The Cases For & Against Ballet Flats
The Cases For & Against Ballet Flats

The Cases For & Against Ballet Flats

You might have noticed ballet flats are back on the fashion agenda – but their return has prompted mixed reactions from members of the SL team. Here, Editor Charlotte Collins and Fashion Assistant Amrit Mann air their opposing views…
By Amrit Mann & Charlotte Collins

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My style isn’t overly feminine – but I can definitely get on board with ballet flats. Their return follows a prolonged period of ‘chunky’ footwear in fashion – think dad trainers and Bottega Veneta’s Lug boot. However, as classic wardrobe staples become a more important part of the fashion lexicon (perhaps a result of the growing conversation around sustainability and good cost per wear) ballet flats have made their way back into almost every cool girl’s closet.

Chanel’s ballerinas are a classic, but brands like Miu Miu have also jumped on this trend, as have the likes of Kendall Jenner and Emili Sindlev. It seems there are plenty of modern ways to style these elegant and practical flats; I think I’ll be going for metallics to make the look more contemporary. Equally, wearing them with looser denim silhouettes as opposed to the skinny jean of 2007 freshens up the look. Specifically, the hem of the jean should sit over the shoe, so you only get a flash of this delicate footwear as you move.

Slouchy tailored trousers work well for occasions that call for a bit more polish. If you really love the Chanel vibe, chucking on a cropped tweed jacket feels completely timeless. Fabrics and smaller details are also worth thinking about. Be it quilted, suede, patent, bouclé – all of them can feel current when they’re styled right. Just don’t overdo the textures. Stick to simple yet classic styles, and make sure they work with the rest of the pieces in your wardrobe.


I’m not against the ballet flat per se – I think they’re pretty and they can look chic if you can pull them off. I’m just afraid not many of us can. If you have a little bit of shape – bum, hips, thighs – few things are less flattering than a flimsy, flat-to-the-floor shoe. Of all the things that can help with proportions – a towering heel, a pointy toe, a well-placed strap – a ballet flat can leave you so exposed, so vulnerable and really not getting the best out of an outfit. Trousers won’t sit properly on your body unless the shoe is right. Naturally, it’s important to wear what makes you feel good, but if you’re interested in my opinion on what will make you look good, chances are it’s not a ballet flat.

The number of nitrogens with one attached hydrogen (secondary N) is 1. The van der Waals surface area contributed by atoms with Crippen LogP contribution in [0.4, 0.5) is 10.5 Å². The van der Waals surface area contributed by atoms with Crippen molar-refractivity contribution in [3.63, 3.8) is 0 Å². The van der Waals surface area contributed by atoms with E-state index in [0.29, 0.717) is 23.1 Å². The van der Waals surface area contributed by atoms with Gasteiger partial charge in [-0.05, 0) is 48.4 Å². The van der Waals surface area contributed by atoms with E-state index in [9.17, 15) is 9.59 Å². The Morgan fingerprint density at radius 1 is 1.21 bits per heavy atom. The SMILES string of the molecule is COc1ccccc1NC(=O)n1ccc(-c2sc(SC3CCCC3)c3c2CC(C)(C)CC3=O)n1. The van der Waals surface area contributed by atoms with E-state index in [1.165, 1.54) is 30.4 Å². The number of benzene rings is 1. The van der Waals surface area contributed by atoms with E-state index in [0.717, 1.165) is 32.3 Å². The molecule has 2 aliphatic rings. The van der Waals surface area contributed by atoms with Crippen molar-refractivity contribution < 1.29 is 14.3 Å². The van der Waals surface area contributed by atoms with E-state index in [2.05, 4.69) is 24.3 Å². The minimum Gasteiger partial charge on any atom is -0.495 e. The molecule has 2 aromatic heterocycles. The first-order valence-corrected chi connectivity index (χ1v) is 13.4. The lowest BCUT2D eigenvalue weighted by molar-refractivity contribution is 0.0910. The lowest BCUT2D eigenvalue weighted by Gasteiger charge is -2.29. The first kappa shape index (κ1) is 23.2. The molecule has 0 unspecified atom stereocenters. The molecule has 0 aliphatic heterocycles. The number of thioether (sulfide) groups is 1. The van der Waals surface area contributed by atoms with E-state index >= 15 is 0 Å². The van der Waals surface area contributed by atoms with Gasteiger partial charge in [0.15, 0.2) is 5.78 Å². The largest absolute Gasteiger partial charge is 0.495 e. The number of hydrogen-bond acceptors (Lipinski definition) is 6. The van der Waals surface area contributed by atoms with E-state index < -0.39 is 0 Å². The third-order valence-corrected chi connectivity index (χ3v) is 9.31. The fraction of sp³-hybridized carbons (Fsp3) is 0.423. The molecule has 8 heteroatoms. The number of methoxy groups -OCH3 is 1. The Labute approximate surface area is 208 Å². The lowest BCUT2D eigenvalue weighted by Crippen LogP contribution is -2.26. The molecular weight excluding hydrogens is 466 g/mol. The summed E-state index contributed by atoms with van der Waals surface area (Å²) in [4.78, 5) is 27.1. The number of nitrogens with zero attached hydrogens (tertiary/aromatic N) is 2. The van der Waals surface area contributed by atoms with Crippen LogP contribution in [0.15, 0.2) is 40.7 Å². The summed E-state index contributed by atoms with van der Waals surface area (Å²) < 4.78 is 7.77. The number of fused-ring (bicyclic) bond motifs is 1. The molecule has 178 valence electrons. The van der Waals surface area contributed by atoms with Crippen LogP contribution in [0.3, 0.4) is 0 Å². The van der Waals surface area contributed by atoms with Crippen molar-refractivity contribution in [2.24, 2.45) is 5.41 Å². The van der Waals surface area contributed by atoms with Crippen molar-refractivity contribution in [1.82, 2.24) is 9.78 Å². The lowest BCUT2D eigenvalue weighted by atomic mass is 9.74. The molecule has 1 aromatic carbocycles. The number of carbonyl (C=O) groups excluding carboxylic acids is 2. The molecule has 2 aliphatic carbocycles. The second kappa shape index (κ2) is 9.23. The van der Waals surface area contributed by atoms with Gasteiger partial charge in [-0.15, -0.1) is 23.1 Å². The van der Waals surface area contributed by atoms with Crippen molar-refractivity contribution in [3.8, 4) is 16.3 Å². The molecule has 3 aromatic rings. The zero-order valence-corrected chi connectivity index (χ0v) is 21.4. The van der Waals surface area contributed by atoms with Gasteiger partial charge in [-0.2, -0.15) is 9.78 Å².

Back in the noughties when the look was having a moment – picture Alexa Chung and Olivia Palermo – there weren’t many alternatives if you wanted a run-around shoe. Fast forward to 2023 and we’re years deep into the trainer revolution, chunky loafers are reigning supreme, Birkenstocks and clogs are all over the runways and there are endless more flattering twists on a classic pump out there – from velvet Mary Janes to sharply pointed slip-ons. We’re spoilt for choice, so I’m not sure why the default would ever be a ballet style. Putting aside their unforgiving shape, they’re just not cool – if your style is already classic, they’re the last thing you need, unless you want to move further into normcore dressing. And if your style is a little edgier, a little tougher, I just think they’re too much effort to try and get right. It’s certainly the case that influencers have been spotted in baggy denim, baby tees and ballerinas in recent months – but for millennials like me who already did that look the first time around, there are many cooler – more grown-up – options out there.

Finally, I’m no doctor, but I’m quite sure that a completely flat shoe is a disaster for your lower back. If I’m going to suffer for fashion, it’s going to be in some fabulous heel that elevates my shape, not an unflattering ballet flat.


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